Defense: AG ‘Failures’ Warrant Dismissal of Timothy Verrill’s Double Homicide Charge

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Christine Sullivan, 48, and Jenna Pellegrini, 32, were slain in Farmington on Jan. 27, 2017.


DOVER – Timothy Verrill’s lawyers are pointing fingers at the Attorney General’s Office for failing to turn over exculpatory evidence that led to a mistrial in his double homicide trial last fall saying similar failures have occurred in three other recent homicide cases in Manchester and Concord.

In a response to the state’s objection filed on Thursday, Verrill’s lawyers, public defenders Julia Nye and Meredith Lugo, said the focus on the two state police investigators for failing to turn over the evidence is shifting to the Attorney General’s Office because of similar patterns by state prosecutors in the other three cases.

Verrill of Dover, who is accused of killing Christine Sullivan, 48, and Jenna Pellegrini, 32, in Farmington on Jan. 27, 2017, has been held without bail since his arrest. A hearing on his motion to dismiss is scheduled to begin Monday in Strafford County Superior Court.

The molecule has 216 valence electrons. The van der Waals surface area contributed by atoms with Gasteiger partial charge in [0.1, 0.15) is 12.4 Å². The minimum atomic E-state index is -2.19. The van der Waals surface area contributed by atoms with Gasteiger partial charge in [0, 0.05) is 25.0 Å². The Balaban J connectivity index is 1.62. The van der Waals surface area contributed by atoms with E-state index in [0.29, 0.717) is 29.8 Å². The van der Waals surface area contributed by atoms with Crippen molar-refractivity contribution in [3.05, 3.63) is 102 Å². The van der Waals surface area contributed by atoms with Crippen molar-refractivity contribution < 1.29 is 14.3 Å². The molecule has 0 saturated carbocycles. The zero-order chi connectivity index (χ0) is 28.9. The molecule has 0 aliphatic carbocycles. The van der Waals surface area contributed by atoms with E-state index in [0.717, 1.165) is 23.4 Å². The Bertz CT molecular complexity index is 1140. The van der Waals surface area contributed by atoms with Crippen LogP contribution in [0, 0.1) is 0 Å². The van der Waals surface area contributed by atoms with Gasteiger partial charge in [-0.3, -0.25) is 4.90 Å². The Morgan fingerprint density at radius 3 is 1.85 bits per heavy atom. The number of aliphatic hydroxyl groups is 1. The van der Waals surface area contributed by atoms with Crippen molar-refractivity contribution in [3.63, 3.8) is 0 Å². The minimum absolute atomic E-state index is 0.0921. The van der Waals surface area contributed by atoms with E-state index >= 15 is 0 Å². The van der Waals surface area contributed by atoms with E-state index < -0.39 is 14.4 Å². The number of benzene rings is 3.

Some of the evidence that was not turned over that was favorable to Verrill points to another individual as the killer, Nye and Lugo argue. Prosecutors are constitutionally obligated to turn over such evidence to the defense.

“Dismissal is warranted because the state has failed to provide the defense with material and exculpatory evidence, acting in bad faith and reckless disregard of its constitutional obligations,” the defense argued.

Attorney General Gordon MacDonald and others in his office agree that the discovery violations in Verrill’s case have been serious, according to court documents, but insist that they haven’t prejudiced Verrill to the point of such a drastic remedy, were not systemic and are not likely to happen again.